`

David Preece: I won’t begrudge Mark Robins’ Coventry a point or three against Sunderland – here’s why

Coventry City manager Mark Robins
Coventry City manager Mark Robins
0
Have your say

This season seems to be simmering along quite nicely, doesn’t it? Because the revolving doors at the Stadium of Light was spitting out players as quick as they were coming through, there was always going to be a period of instability until the side found their rhythm.

Let’s not kid ourselves that there won’t be testing times to come but to be within touching distance of the top two sides is more than satisfactory.

SAFC coverage in association with John Hogg

SAFC coverage in association with John Hogg

Next up is Coventry City and while we are now getting into the territory of expecting to take a positive result away from home at places such as the Ricoh Arena, I also expect them to be an obstinate side, very much in the mould of their manager.

That’s not a disparaging remark by the way. I meant that as a compliment to Mark Robins, a manager I know quite well after spending two seasons under him at Barnsley. However this game pans out, if Sunderland do win this game, you know they will have earned it because on top of many other things, Mark Robins’ teams are never beaten easily.

While Barnsley manager, the first objective was always to survive in the Championship on a League One budget and he managed that with ease. The comfort of mid-table safety was a relative success.

The fact is he left the club down to a fallout with the owner Patrick Cryne rather than anything to do with any failure to get the best out of his players on the pitch. For me, those two years were some of the most enjoyable times of my career, despite not playing a great deal – and that was because of Mark.

Luke Steele had broken his finger, so I played in the Mark’s first few games in charge at Barnsley after he replaced Simon Davey. I knew from the moment he walked in that I liked him. Some players like to know where they stand with a manager but I always think a certain amount of distance that leaves you guessing a little bit, works best.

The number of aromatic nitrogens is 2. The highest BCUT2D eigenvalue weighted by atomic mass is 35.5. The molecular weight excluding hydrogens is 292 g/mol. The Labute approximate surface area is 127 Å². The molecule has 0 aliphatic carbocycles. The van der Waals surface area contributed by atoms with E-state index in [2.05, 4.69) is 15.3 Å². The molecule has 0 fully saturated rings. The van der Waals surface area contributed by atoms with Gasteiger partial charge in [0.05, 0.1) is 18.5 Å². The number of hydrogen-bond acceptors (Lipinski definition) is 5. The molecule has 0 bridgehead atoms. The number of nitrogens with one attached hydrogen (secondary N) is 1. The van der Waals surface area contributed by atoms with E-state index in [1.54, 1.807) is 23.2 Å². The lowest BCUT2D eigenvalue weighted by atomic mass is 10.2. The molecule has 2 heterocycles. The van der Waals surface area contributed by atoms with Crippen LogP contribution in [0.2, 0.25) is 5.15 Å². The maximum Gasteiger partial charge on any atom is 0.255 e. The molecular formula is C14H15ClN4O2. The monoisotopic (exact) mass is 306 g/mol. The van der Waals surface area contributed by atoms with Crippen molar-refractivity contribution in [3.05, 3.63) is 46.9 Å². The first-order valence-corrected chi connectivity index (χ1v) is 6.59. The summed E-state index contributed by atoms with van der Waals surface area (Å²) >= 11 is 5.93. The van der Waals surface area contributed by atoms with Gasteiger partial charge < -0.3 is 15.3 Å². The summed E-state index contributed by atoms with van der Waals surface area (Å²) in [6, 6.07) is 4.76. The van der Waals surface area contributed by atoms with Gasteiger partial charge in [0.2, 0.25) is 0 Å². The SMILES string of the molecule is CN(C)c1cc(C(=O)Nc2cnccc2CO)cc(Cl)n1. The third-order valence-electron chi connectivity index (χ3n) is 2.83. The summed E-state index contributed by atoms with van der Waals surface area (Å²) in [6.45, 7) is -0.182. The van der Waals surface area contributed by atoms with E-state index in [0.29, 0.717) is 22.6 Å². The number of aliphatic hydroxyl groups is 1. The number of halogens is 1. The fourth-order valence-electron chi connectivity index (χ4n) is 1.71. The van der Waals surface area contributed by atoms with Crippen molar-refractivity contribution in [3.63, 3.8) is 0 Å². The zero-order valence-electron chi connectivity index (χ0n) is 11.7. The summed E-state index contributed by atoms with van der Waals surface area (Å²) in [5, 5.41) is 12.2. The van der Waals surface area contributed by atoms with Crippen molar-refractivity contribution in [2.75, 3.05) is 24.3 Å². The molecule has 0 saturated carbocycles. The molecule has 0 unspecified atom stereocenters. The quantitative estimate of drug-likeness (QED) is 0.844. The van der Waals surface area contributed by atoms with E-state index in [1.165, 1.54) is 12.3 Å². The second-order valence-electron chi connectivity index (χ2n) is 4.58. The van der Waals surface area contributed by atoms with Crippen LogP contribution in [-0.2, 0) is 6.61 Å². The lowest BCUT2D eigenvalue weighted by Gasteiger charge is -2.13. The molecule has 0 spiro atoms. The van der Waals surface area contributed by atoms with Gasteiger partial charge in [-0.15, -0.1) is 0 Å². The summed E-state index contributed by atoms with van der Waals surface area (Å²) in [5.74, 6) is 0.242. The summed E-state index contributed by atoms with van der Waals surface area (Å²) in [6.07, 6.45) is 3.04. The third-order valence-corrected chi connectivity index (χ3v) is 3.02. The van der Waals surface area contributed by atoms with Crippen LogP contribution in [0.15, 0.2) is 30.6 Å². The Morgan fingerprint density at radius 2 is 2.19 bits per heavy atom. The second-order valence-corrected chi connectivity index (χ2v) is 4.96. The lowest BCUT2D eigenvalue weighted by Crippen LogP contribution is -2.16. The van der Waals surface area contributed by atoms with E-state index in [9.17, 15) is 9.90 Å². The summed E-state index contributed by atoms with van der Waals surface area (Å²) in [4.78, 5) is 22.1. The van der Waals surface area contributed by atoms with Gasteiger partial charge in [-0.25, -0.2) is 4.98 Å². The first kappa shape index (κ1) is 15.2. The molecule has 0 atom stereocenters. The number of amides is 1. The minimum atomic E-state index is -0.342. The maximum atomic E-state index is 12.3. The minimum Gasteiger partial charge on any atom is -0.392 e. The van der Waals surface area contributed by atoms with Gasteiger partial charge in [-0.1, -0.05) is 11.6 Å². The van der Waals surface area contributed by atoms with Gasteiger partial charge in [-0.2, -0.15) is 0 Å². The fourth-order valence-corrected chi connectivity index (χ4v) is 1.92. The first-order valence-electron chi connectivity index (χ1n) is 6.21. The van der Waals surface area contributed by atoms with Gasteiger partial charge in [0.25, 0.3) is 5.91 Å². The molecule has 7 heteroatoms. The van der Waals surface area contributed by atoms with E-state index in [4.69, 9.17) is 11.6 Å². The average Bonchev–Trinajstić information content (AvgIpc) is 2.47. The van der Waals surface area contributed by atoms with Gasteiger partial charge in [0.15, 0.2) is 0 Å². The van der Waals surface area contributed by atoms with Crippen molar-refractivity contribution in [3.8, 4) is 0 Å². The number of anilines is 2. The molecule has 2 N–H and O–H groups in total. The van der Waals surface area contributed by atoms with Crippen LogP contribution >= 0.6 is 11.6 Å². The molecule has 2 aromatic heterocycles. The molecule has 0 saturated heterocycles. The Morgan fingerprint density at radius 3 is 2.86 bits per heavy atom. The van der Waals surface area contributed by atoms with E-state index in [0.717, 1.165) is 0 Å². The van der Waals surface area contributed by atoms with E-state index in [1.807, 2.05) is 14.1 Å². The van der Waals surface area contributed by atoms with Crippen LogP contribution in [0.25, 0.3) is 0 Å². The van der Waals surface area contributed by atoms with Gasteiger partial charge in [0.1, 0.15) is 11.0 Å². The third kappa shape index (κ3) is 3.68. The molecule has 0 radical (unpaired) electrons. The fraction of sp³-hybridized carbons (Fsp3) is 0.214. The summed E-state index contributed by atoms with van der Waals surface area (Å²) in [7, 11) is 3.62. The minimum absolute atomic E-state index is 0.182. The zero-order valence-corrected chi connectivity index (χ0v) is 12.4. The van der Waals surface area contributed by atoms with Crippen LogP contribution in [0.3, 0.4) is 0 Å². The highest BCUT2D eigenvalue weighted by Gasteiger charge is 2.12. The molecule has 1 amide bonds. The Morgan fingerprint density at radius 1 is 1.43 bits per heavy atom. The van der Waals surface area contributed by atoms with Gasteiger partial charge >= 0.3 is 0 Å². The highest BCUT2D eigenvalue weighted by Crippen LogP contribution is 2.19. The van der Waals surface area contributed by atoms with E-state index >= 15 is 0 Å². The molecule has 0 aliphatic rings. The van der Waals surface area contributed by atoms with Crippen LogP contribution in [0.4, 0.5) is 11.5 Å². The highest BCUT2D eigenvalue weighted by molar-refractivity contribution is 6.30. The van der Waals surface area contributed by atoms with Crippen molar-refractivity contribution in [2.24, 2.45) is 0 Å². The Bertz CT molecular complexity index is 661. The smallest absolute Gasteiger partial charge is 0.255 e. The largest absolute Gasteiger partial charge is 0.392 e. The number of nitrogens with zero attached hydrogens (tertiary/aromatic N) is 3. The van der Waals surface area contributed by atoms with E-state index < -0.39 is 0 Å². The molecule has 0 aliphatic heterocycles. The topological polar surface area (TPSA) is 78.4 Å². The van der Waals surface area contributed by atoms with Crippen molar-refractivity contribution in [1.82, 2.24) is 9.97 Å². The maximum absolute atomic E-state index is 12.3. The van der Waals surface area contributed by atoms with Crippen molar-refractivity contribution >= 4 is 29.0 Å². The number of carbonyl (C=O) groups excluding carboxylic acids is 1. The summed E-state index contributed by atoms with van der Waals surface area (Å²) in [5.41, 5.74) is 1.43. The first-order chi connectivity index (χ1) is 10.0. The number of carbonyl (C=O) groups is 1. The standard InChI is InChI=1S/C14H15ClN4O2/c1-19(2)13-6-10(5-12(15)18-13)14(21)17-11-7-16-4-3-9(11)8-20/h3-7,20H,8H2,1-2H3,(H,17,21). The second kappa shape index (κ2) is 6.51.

While he was always approachable, he could have an aloofness about him, which again I liked. He had a great work ethic, making sure training was of a high intensity, and demanded high standards.

When he arrived, first and foremost we needed to stop the rot so he organised us to be difficult to beat. Once we solidified, he brought in Eric Harrison, the godfather of the much-vaunted youth system of the late 80s and early 90s to work on us being less rigid as a side when were going forward and encouraging players to break out of the lines placed on them by tactical formations.

He made such great use of the loan market too, bringing in the likes of Kieran Trippier from Manchester City and Danny Drinkwater from Manchester United. That takes a good eye.

More than that though, I liked his no-frills attitude to his work. He’d make a great poker player because he doesn’t give too much away but that only means that when he does say or do something unexpected, it has more impact. Especially as a man manager.

He offered me a new deal fairly swiftly after he arrived as I’d only signed a one-year contract and something like that means a lot. You see players left hanging on by managers until the very last moment, stringing them along before dropping them in it with a ‘sorry but we don’t have the budget’ kind of excuse.

But it was the next season that really cemented what I thought about him as a man. We’d had a chat earlier in the season about keeping me on and he was honest enough to say even though he was happy with me in the role I had as a No 2, pushing Steele every day, a low maintenance, hard-working member of the squad, he didn’t know whether he might bring in someone younger. Which basically amounts to someone cheaper.

Discussions ran until after the very last game of the season and he called me in to the small coaching staff room at Oakwell. He knew that his relationship with the chairman had irreparably broken down and the inevitable was going to happen.

His last act as manager was to renew my contract for another season with the club. I was happy at Barnsley and delighted to be staying on but I also know it was something that he didn’t have to do.

He was being placed on gardening leave yet he still made sure for that summer at least, I could go away on holiday not worrying about whether I had a job to go back or not. And for that I’ll always be grateful to him.

So as much as I want Sunderland to win on Saturday, I won’t begrudge Mark Robins a point or even three.